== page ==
Gossip and Slander : Part 2

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Q: I am a lizard trainer.  My neighbor is a police officer: in his spare time, he raises gerbils.  One day, he came to my shop and started complaining to the secretary about me.  She escorted him to my office, and he told me, “Stay away from my gerbils.  I know you’ve been following me.”  My neighbor said that I had been making telephone calls to his home, hanging up without speaking, to figure out when he was away.

A: From your neighbor’s unflattering remarks to the secretary, the question arises whether you can sue him successfully for ‘slander per se’.  In a case like this, you often can – if he accused you of a crime or if his words affected you in your occupation.   However, the crime must be an indictable offense, upon conviction of which punishment may be inflicted: a mere intention to take his gerbils for your lizards is not a crime.  Similarly, to prove an effect upon your occupation, you would have to show hard facts, e.g., a decline in your income.

Even if you fail to show slander ‘per se’, you might still prevail in a lawsuit for general slander, but you would have to provide great detail as to how you were damaged.  For a starting question, did your secretary quit upon hearing his accusations?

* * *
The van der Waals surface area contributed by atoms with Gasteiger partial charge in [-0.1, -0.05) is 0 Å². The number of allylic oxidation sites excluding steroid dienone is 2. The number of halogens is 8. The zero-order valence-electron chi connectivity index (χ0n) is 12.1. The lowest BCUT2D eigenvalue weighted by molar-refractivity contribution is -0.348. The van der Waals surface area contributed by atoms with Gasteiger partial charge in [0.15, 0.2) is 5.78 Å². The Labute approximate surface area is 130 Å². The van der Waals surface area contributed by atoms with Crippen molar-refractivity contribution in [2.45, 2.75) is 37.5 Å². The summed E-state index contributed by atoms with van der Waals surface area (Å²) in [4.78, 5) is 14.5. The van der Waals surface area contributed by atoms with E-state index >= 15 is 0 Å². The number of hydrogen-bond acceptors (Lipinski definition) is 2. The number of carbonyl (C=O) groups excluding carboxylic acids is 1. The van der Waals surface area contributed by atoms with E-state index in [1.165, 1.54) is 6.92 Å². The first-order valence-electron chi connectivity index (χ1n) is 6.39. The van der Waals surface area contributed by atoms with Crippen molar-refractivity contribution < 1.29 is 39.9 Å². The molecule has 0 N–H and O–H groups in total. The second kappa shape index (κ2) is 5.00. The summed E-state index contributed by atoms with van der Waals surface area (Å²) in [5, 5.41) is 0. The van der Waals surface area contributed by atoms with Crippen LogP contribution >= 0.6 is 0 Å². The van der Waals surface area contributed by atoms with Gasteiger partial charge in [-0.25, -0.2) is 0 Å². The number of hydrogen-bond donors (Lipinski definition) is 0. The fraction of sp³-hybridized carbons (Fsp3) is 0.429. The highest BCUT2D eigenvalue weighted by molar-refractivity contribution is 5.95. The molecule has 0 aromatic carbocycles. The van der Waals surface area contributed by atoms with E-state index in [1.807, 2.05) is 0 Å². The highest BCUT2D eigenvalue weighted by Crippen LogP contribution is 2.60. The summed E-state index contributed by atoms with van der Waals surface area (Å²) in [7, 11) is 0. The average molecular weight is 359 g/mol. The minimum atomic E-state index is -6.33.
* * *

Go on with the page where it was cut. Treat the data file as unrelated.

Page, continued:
Even more issues arise if your neighbor showed up in his uniform.  Perhaps you have a cause of action for unlawful seizure, against the government, within the meaning of the Fourth and Fourteenth Amendments.  That depends upon the way in which your neighbor confronted you.  Would a reasonable person believe that he or she was free to leave?  I realize that could be a hard question to answer.  If the answer is ‘not free to leave’, then a court could say that a seizure occurred.  Even so, your lawyer will be reluctant to pursue this case without hard proof as to damages, and it may not be worth the time off from your lizards.

By: Scott Baron,
Attorney at Law Advertorial

The law responds to changed conditions; exceptions and variations abound. Here, the information is general; always seek out competent counsel. This article shall not be construed as legal advice.

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